Translation and cross-cultural adaptation of scales in healthcare: the “why” and the “how”


The number of international clinical trials has increased greatly in recent years, resulting in the need to translate measurement instruments and scales into multiple languages and cultures. But in the end, why is the translation of scales important, and how can it be done correctly?


Scales in the healthcare sector

Scales are evaluation instruments, used increasingly more in the area of health. They can be used to provide information on a patient’s clinical evolution, quality of life and safety, together with clinical decision-making on the treatment best suited to a given health condition.¹

Some examples of scales used in healthcare are:

  • The Braden scale, which assesses the patient's degree of risk for developing pressure ulcers;
  • The Morse scale, to assess the patient's risk of falling;
  • The Ramsay and RASS scales, which assess the level of sedation.²

The assessment normally has a multiple-choice questionnaire with related scoring. The final score will determine the patient’s risk for a given clinical condition.²

The importance of translating healthcare scales

With the rising number of clinical trials, there is also a greater need for various documents or tools in numerous languages, namely medical assessment scales.

Scales used in healthcare are usually developed in English or Japanese-speaking countries¹.

However, they are not only used by people who understand English or Japanese.

Furthermore, for a drug to be approved, medicinal regulatory authorities require the submission of clinical outcome assessments (COAs), including the measurement of patient-reported outcomes (PROs).³

This is a non-clinical method to assess, for example, symptoms experienced by the patient, his/her quality of life and other manifestations of health 4. PROs are used in clinical trials, and differ from other assessment methods since they are based on answers coming directly from the patient, through questionnaires or interviews, without any clinical interpretation by a physician. Healthcare scales are one of the methods used for measuring a PRO.³

For these instruments to be used globally, they must be translated as well as adapted to the culture of their users. Since each culture is different, individuals also express themselves differently, with different ways of reacting to given stimuli. Herein lies the importance of adapting the scale to the clinical practices and actual culture of that country.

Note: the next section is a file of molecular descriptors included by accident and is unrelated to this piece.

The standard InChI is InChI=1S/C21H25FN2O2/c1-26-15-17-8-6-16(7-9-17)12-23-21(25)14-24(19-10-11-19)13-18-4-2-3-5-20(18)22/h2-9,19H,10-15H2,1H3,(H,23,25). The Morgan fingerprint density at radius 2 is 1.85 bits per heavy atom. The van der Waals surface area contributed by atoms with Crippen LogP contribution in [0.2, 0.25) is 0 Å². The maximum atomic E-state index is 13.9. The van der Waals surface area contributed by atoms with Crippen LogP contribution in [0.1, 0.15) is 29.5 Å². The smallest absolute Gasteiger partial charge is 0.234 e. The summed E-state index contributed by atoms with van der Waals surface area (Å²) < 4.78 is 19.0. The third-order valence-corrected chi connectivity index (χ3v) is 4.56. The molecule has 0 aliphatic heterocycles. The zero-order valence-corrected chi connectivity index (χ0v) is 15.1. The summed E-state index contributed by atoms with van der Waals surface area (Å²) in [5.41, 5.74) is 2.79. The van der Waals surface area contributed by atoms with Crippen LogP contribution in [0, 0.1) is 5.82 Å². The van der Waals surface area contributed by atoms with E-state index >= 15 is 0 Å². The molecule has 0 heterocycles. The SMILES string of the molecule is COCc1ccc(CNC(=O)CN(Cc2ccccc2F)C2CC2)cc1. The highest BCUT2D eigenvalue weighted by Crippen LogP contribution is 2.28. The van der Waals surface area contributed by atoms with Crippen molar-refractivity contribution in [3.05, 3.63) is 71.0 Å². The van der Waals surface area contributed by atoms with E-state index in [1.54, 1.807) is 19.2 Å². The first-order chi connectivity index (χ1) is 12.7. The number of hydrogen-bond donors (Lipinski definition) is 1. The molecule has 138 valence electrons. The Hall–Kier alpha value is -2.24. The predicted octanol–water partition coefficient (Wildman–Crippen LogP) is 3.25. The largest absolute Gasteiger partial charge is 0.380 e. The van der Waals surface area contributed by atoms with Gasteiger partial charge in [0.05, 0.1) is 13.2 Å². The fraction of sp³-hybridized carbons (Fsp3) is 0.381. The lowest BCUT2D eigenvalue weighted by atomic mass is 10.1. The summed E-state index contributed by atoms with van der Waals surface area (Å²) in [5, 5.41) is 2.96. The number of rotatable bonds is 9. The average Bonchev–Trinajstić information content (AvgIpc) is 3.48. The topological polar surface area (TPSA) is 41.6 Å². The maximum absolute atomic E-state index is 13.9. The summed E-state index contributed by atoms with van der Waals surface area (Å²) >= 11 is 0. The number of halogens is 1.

The use of poorly translated scales or unvalidated translations may result in misinterpretations, which can even jeopardize patients’ health.¹ Even so, the lack of attention given to the methodology for translating and cross-culturally adapting measurements and scales into other languages is astonishing.

Seven steps for translation, adaptation and cultural validation of metric scales

According to experts, the translation and cultural adaptation of a scale is almost as labour-intensive as the creation of a new one, requiring a well-established and rigorous methodology.

STEP 1: Translation of the original scale into the desired language by at least two separate translators, preferably certified native speakers;

STEP 2: Comparison between the two translated versions;

STEP 3: The translated version is back-translated into the original language by two separate translators with the same qualifications and characteristics as in step 1;

STEP 4: The two back-translations and the original scale are compared by a multidisciplinary committee;

STEP 5: Pilot test of the pre-final version with a sample group of participants having the characteristics of the target audience that will use the scale;

STEP 6: Although rare, when the population is bilingual, a preliminary psychometric test of the translated scale with bilingual individuals is recommended;

STEP 7: Comprehensive psychometric test of the translated and culturally adapted scale with a sample group of the target population. 5


L10N is a Portuguese company with 20 years of experience offering certified medical and pharmaceutical translation services in 40 languages. These are done by professional translators who specialize in the area of healthcare and are native speakers of the required mother tongue.



1 Pinto, A.L. Tradução e adaptação cultural de escalas. Master’s thesis at the University of Aveiro – Department of Languages and Culture, 2014.

2 Main scales for assessing patients in nursing, Gestão em Saúde, available at  https://gestaoemsaude.net/principais-escalas-de-avaliacao-de-pacientes/ , accessed in November 2021.

3 Clinical Outcome Assessment (COA): Frequently Asked Questions, U.S. Food & Drug, available at https://www.fda.gov/about-fda/clinical-outcome-assessment-coa-frequently-asked-questions, accessed in December 2021.

4 Patient-reported outcomes, EUPATI, available at  https://toolbox.eupati.eu/glossary/resultados-reportados-pelos-doentes/?lang=pt-pt, accessed in December 2021.

5 Sousa, V. D. et al. Translation, adaptation and validation of instruments or scales for use in cross-cultural health care research: a clear and user-friendly guideline. Journal of Evaluation in Clinical Practice, 2010.

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